Identity theft is a complex problem and one that we're relatively powerless to prevent. Who knows how many government entities, doctors' offices, credit card companies and other entities have sensitive information, like our Social Security numbers, addresses and mothers' maiden names? How can we trust every person who has access to the paper and electronic records containing that information, to keep it safe from criminals? How do we know that some of the people who are authorized to access this information aren't criminals themselves?

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This is where credit monitoring comes in; a seemingly tidy solution to the problem of stolen sensitive information. For around $10 to $15 a month, credit bureaus, banks and other financial services companies promise to keep an eye out for signs of potential fraud.

What Credit Monitoring Services Offer
Here are some of the protections credit monitoring services say they offer.

Experian Credit Tracker Credit Monitoring, a $14.95 per month service, checks each of your three credit reports daily and emails you if anything changes. It only grants you access to your Experian credit report and score, however. The company also offers a $50,000 guarantee of identity theft expense reimbursement and access to a fraud resolution specialist, if your identity is stolen.

For identity theft protection, consumers can purchase a service for $12.95 per month from Experian, that provides access to your Experian credit report (but not score), the same monitoring and email notification service, daily internet scanning for unauthorized use of your Social Security number, debit and credit cards, $1 million in identity theft insurance and several other protections. The insurance is supposed to cover expenses such as lost wages, private investigator services and legal fees that you incur, if your identity is stolen. (For additional reading, check out: Do You Understand Your Credit Score?)

Citi Identity Monitor, at $12.95 per month, checks your credit file every business day and notifies you of any changes, provides services for fraud and identity theft victims and reimburses expenses associated with identity theft, up to $25,000. Its coverage is open to anyone, not just Citibank customers, and applies to all of your credit cards and bank accounts, not just ones you might have with Citibank.

Secure Identity Systems calls itself "the most comprehensive program available to protect you and your family from identity theft." It goes beyond credit monitoring to look at Social Security, public records, real property records, phone databases and postal service databases to look for signs of identity theft. The company also provides phone assistance to help with identity recovery and reimburses up to $25,000 in expenses incurred from cleaning up after an identity thief. The company offers a number of pricing plans, based on enrollment terms and the number of people to be covered.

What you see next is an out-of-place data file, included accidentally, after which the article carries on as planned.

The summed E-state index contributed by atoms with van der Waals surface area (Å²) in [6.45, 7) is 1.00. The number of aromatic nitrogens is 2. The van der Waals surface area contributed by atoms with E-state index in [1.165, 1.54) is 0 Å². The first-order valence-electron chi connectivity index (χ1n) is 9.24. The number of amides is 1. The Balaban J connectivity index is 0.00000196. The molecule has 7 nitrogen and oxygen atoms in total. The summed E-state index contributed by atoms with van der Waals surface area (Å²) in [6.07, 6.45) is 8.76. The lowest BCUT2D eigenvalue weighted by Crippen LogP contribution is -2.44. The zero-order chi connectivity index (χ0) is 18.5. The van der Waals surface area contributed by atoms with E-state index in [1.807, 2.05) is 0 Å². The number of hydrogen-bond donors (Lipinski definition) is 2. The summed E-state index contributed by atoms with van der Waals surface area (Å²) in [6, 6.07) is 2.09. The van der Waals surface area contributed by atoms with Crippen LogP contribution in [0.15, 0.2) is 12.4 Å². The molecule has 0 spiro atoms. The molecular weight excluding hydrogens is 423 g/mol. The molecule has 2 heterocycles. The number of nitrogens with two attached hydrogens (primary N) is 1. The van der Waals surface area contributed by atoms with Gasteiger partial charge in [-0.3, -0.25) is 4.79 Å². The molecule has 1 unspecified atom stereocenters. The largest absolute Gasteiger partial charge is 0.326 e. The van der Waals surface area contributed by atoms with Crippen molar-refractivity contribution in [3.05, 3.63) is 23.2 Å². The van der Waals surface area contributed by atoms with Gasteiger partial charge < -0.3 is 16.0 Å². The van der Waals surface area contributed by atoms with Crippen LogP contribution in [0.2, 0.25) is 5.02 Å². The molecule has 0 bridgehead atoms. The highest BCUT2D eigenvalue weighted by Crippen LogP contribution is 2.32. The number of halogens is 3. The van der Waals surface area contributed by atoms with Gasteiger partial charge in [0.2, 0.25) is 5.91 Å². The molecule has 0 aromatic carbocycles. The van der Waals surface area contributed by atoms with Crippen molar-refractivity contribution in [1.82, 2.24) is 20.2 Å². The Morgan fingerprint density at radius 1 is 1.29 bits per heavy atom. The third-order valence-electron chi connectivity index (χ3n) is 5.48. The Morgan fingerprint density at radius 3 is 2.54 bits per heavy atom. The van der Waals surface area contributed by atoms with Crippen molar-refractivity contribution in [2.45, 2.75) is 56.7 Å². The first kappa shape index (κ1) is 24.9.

Can Credit Monitoring Services Deliver?
Consumer advocates, including Consumer Reports, have stated that credit monitoring services are not a good use of consumers' money, because they are inadequate at protecting against identity theft.

Here are some types of theft that credit monitoring won't alert you to:

  • someone using your information to apply for a job
  • someone using your information to get a cell phone
  • someone using your Social Security Number (SSN), but not your name, to open new accounts

Another shortcoming of credit monitoring is that it can't prevent the theft from happening in the first place, it can only notify you that it's already happened. Also, most programs' expense reimbursement offers don't apply if your identity is stolen before you sign up for the service, even if you're completely unaware of the theft. In addition, the Consumer Federation of America says that no identity theft protection service can provide complete protection.

The Bottom Line
Identity thieves operate in many ways. Some belong to organized crime, some use fake checks with real account information and some steal information online, via security breaches, social engineering scams and hacking. Unlocked mailboxes and wallets remain prime targets for low-tech criminals, and smartphones create further opportunities for ID theft.

Though you can get your credit report for free once a year from each of the three major credit reporting agencies (Equifax, Experian, and TransUnion), a lot can happen in a year and the three reports do not always contain identical information, making it possible to miss an important red flag, if you only check each report once a year.

Credit monitoring, when combined with identity monitoring, can offer an added layer of protection, but consumers should weigh the ongoing costs of these programs against their benefits, and be aware that all products have shortcomings. Consumers can take extra steps to further protect their identities, but there is no foolproof system for preventing or catching this crime. (For additional reading, check out: Free Credit Reports And Credit Scores That Aren't Free.)

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